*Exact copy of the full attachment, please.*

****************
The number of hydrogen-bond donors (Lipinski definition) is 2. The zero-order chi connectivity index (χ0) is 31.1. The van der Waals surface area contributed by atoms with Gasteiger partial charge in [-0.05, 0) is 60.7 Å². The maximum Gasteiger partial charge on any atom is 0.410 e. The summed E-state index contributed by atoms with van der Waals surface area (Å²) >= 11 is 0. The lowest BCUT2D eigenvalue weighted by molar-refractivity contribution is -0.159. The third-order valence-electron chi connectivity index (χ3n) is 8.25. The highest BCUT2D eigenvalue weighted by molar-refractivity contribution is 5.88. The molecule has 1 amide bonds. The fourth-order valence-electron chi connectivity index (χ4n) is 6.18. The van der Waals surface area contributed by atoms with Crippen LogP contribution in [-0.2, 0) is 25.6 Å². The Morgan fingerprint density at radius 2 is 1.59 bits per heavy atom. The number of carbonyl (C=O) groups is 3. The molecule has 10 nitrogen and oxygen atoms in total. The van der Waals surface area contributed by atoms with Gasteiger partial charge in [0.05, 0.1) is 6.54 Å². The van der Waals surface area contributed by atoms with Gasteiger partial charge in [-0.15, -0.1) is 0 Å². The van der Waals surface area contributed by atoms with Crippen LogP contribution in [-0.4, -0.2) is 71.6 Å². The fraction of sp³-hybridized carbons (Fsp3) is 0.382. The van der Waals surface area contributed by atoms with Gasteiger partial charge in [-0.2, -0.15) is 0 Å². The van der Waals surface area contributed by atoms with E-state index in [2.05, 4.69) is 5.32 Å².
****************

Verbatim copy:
The number of hydrogen-bond donors (Lipinski definition) is 2. The zero-order chi connectivity index (χ0) is 31.1. The van der Waals surface area contributed by atoms with Gasteiger partial charge in [-0.05, 0) is 60.7 Å². The maximum Gasteiger partial charge on any atom is 0.410 e. The summed E-state index contributed by atoms with van der Waals surface area (Å²) >= 11 is 0. The lowest BCUT2D eigenvalue weighted by molar-refractivity contribution is -0.159. The third-order valence-electron chi connectivity index (χ3n) is 8.25. The highest BCUT2D eigenvalue weighted by molar-refractivity contribution is 5.88. The molecule has 1 amide bonds. The fourth-order valence-electron chi connectivity index (χ4n) is 6.18. The van der Waals surface area contributed by atoms with Crippen LogP contribution in [-0.2, 0) is 25.6 Å². The Morgan fingerprint density at radius 2 is 1.59 bits per heavy atom. The number of carbonyl (C=O) groups is 3. The molecule has 10 nitrogen and oxygen atoms in total. The van der Waals surface area contributed by atoms with Gasteiger partial charge in [0.05, 0.1) is 6.54 Å². The van der Waals surface area contributed by atoms with Gasteiger partial charge in [-0.15, -0.1) is 0 Å². The van der Waals surface area contributed by atoms with Crippen LogP contribution in [-0.4, -0.2) is 71.6 Å². The fraction of sp³-hybridized carbons (Fsp3) is 0.382. The van der Waals surface area contributed by atoms with Gasteiger partial charge in [-0.2, -0.15) is 0 Å². The van der Waals surface area contributed by atoms with E-state index in [2.05, 4.69) is 5.32 Å².